Home | People | Research | Publications | Software | Links | Youtube Channel | News | Contact   

AstroSLAM: Robust Visual Localization in Orbit

Space robotics technology is maturing fast enough that it is time to start thinking how to utilize this
technology to support routine robotic operations in space in the not-so-distant future. Recent technological
breakthroughs for ground robots, including perception and planning algorithms, machine learning based pattern recognition, autonomy, new computer hardware architectures (GPU, ASIC, FPGA), human-machine interfaces, and dexterous manipulation, among many others, pave the way for similar advancements in the area of robotic on-orbit operations to support failure mitigation, large flexible structure assembly, on-orbit debris removal, inspection, hardware upgrades, etc. Owing to the harsh environmental conditions in space, only robots with increased robustness and high levels of autonomy can perform these missions.

Key Research Objectives

This research will develop a novel visual perception, localization, mapping, and planning algorithms that will enable new capabilities in terms of situational awareness for space robots that can work alone or alongside astronauts in orbit as “co-robots”. The proposed research plan will develop novel automated feature extraction and matching algorithms adapted to the challenging imaging conditions and motion constraints imposed in space, so as to enable robust and reliable relative pose estimation, 3D shape reconstruction and characterization of space objects. We will develop innovative optimal planning and prediction methods matched to these new perception capabilities that also
account for fuel usage and orbital motion constraints. The final outcome will be the ability of astronauts and
space robots work together to enable:
– inspection, monitoring, and classification of resident space objects (RSOs);
– maneuvering and proximity operations and docking, including salvage and retrieval of malfunctioning
or tumbling spacecraft;
– servicing, construction, repair, upgrade, and refueling missions of space assets in orbit.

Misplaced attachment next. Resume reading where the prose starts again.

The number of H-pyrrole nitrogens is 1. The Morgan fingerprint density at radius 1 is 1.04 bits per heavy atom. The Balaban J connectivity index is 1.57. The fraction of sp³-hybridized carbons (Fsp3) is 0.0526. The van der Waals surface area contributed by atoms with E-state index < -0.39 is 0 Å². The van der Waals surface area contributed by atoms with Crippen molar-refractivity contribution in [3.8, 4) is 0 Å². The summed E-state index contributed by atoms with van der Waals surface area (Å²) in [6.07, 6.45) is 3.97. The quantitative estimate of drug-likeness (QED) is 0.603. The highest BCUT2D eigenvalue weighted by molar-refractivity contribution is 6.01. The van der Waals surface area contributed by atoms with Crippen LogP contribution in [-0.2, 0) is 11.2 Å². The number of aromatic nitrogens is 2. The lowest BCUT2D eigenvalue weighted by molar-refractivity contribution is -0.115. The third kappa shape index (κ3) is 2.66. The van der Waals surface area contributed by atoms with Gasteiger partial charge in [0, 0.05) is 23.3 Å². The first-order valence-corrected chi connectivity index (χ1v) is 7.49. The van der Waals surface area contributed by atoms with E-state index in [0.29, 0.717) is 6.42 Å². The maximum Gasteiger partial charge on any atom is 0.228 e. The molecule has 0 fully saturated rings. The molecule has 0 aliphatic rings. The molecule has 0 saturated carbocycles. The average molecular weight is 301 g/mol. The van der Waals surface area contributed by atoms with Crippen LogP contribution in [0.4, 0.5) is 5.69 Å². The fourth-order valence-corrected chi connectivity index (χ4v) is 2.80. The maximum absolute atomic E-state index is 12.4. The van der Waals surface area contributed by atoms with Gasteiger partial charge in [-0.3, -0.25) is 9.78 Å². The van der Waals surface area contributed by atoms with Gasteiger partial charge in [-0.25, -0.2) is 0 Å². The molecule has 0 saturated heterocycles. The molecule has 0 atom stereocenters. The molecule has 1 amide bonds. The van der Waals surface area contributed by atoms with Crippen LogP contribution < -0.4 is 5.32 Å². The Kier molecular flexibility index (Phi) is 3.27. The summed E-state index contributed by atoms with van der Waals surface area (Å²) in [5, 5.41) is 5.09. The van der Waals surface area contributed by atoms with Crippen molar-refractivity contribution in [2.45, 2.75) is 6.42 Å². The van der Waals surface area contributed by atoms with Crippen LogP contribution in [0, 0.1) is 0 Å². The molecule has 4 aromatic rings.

Deep NN Architectures for Automated Feature Detection and Matching in Space

Investigation of novel image features that maximally match across multiple camera views, that demonstrate high
repeatability, robustness to large change in viewing angle with respect to the RSO, and adaptation to a highly
collimated light source (e.g., the Sun), with a lack of typical atmospheric scattering. These features will be
automatically generated using deep neural network (DNN) architectures. This task will also exploit surface
reflection models to extract the relevant information from images for successful feature extraction.

 Full 4D Situational Awareness (4DSA) for Robots and Humans in Space

Provide space-time situational awareness for astronauts in orbit by combining multiple camera streams using
a factor-graph optimization framework in order to generate pose and predicted trajectories for all objects in the visual field. SLAM processes “on the edge” will produce 3D representations used to match nearby objects. We will make use of strong motion priors to enhance robustness and reduce computational burden.

Multi-platform Kinodynamic Motion Planning for 4DSA

In order to provide continual 4D situational awareness to astronauts we will develop methods to optimally move all agents involved to the evolving task-needs. As input we assume the information from the combined camera streams,
as well as additional task-specific visibility and fuel objectives to be satisfied. We will develop algorithms to provide finite-horizon plans for all platforms, satisfying task objectives as well as avoiding collisions.

Experimental Validation

The theoretical results will be validated using state-of-the-art ASTROS (Autonomous Spacecraft Testing of Robotic Operations in Space) and COSMOS (COntrol and Simulation of Multi-Spacecraft Operations in Space) experimental platforms at Georgia Tech that allow the simulation of realistic translational and rotational dynamics of spacecraft in 1-g environment.

Selected Publications


This research has been sponsored by NSF.


For more information contact Mehregan Dor.

Home | People | Research | Publications | Software | Links | News | Contact